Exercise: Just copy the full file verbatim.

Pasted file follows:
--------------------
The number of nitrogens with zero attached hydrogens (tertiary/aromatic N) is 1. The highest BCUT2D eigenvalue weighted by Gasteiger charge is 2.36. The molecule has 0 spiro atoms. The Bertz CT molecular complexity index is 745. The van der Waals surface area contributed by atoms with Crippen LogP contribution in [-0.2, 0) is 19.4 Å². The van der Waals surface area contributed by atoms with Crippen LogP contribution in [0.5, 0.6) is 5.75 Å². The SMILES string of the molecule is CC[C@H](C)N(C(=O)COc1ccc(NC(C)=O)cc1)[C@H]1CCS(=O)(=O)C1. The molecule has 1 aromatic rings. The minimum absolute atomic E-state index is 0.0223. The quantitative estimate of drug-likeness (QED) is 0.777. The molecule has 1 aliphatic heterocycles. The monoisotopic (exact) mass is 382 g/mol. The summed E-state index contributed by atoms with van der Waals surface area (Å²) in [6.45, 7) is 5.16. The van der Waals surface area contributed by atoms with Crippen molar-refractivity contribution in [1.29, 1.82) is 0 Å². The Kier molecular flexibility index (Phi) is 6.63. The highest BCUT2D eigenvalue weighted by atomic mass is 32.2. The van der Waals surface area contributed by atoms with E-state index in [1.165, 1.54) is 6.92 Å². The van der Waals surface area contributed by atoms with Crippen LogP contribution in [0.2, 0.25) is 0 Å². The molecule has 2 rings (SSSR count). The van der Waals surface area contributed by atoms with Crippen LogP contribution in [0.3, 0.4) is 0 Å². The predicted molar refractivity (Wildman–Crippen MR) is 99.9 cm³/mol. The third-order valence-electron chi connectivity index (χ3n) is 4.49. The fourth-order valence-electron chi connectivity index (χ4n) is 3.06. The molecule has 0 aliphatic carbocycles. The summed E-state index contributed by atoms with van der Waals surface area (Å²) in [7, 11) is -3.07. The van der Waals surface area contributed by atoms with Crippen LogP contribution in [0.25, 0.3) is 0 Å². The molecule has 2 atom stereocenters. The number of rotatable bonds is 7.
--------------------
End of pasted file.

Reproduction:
The number of nitrogens with zero attached hydrogens (tertiary/aromatic N) is 1. The highest BCUT2D eigenvalue weighted by Gasteiger charge is 2.36. The molecule has 0 spiro atoms. The Bertz CT molecular complexity index is 745. The van der Waals surface area contributed by atoms with Crippen LogP contribution in [-0.2, 0) is 19.4 Å². The van der Waals surface area contributed by atoms with Crippen LogP contribution in [0.5, 0.6) is 5.75 Å². The SMILES string of the molecule is CC[C@H](C)N(C(=O)COc1ccc(NC(C)=O)cc1)[C@H]1CCS(=O)(=O)C1. The molecule has 1 aromatic rings. The minimum absolute atomic E-state index is 0.0223. The quantitative estimate of drug-likeness (QED) is 0.777. The molecule has 1 aliphatic heterocycles. The monoisotopic (exact) mass is 382 g/mol. The summed E-state index contributed by atoms with van der Waals surface area (Å²) in [6.45, 7) is 5.16. The van der Waals surface area contributed by atoms with Crippen molar-refractivity contribution in [1.29, 1.82) is 0 Å². The Kier molecular flexibility index (Phi) is 6.63. The highest BCUT2D eigenvalue weighted by atomic mass is 32.2. The van der Waals surface area contributed by atoms with E-state index in [1.165, 1.54) is 6.92 Å². The van der Waals surface area contributed by atoms with Crippen LogP contribution in [0.2, 0.25) is 0 Å². The molecule has 2 rings (SSSR count). The van der Waals surface area contributed by atoms with Crippen LogP contribution in [0.3, 0.4) is 0 Å². The predicted molar refractivity (Wildman–Crippen MR) is 99.9 cm³/mol. The third-order valence-electron chi connectivity index (χ3n) is 4.49. The fourth-order valence-electron chi connectivity index (χ4n) is 3.06. The molecule has 0 aliphatic carbocycles. The summed E-state index contributed by atoms with van der Waals surface area (Å²) in [7, 11) is -3.07. The van der Waals surface area contributed by atoms with Crippen LogP contribution in [0.25, 0.3) is 0 Å². The molecule has 2 atom stereocenters. The number of rotatable bonds is 7.